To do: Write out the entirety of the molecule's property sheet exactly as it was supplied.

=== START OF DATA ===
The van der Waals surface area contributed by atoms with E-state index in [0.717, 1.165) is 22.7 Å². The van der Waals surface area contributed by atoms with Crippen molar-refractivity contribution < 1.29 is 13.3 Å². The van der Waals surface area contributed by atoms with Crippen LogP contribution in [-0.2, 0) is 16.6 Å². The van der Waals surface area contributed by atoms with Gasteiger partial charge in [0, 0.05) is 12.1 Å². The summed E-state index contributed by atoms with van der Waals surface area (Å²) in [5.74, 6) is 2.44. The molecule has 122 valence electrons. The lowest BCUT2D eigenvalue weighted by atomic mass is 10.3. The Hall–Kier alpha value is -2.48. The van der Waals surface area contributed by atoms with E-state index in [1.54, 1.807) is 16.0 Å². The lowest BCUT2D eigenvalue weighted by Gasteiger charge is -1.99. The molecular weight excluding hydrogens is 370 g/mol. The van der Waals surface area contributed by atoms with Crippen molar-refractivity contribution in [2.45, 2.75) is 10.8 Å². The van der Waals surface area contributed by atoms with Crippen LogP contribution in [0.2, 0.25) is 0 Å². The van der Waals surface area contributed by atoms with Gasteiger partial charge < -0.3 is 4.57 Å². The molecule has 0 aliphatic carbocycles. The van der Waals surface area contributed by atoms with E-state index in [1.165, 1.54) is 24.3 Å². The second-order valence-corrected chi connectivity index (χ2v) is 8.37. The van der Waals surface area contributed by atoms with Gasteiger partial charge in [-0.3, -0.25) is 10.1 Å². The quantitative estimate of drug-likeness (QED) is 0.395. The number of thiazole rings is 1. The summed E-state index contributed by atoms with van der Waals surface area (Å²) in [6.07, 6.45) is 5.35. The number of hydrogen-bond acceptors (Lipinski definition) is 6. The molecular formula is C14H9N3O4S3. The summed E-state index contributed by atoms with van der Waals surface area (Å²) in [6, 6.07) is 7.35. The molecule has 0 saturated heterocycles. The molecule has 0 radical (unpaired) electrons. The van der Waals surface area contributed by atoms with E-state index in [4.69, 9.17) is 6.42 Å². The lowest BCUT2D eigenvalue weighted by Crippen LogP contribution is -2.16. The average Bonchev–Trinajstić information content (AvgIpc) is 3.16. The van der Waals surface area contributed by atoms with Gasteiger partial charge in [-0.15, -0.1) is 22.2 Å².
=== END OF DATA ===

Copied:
The van der Waals surface area contributed by atoms with E-state index in [0.717, 1.165) is 22.7 Å². The van der Waals surface area contributed by atoms with Crippen molar-refractivity contribution < 1.29 is 13.3 Å². The van der Waals surface area contributed by atoms with Crippen LogP contribution in [-0.2, 0) is 16.6 Å². The van der Waals surface area contributed by atoms with Gasteiger partial charge in [0, 0.05) is 12.1 Å². The summed E-state index contributed by atoms with van der Waals surface area (Å²) in [5.74, 6) is 2.44. The molecule has 122 valence electrons. The lowest BCUT2D eigenvalue weighted by atomic mass is 10.3. The Hall–Kier alpha value is -2.48. The van der Waals surface area contributed by atoms with E-state index in [1.54, 1.807) is 16.0 Å². The lowest BCUT2D eigenvalue weighted by Gasteiger charge is -1.99. The molecular weight excluding hydrogens is 370 g/mol. The van der Waals surface area contributed by atoms with Crippen molar-refractivity contribution in [2.45, 2.75) is 10.8 Å². The van der Waals surface area contributed by atoms with Crippen LogP contribution in [0.2, 0.25) is 0 Å². The van der Waals surface area contributed by atoms with Gasteiger partial charge < -0.3 is 4.57 Å². The molecule has 0 aliphatic carbocycles. The van der Waals surface area contributed by atoms with E-state index in [1.165, 1.54) is 24.3 Å². The second-order valence-corrected chi connectivity index (χ2v) is 8.37. The van der Waals surface area contributed by atoms with Gasteiger partial charge in [-0.3, -0.25) is 10.1 Å². The quantitative estimate of drug-likeness (QED) is 0.395. The number of thiazole rings is 1. The summed E-state index contributed by atoms with van der Waals surface area (Å²) in [6.07, 6.45) is 5.35. The number of hydrogen-bond acceptors (Lipinski definition) is 6. The molecular formula is C14H9N3O4S3. The summed E-state index contributed by atoms with van der Waals surface area (Å²) in [6, 6.07) is 7.35. The molecule has 0 saturated heterocycles. The molecule has 0 radical (unpaired) electrons. The van der Waals surface area contributed by atoms with E-state index in [4.69, 9.17) is 6.42 Å². The lowest BCUT2D eigenvalue weighted by Crippen LogP contribution is -2.16. The average Bonchev–Trinajstić information content (AvgIpc) is 3.16. The van der Waals surface area contributed by atoms with Gasteiger partial charge in [-0.15, -0.1) is 22.2 Å².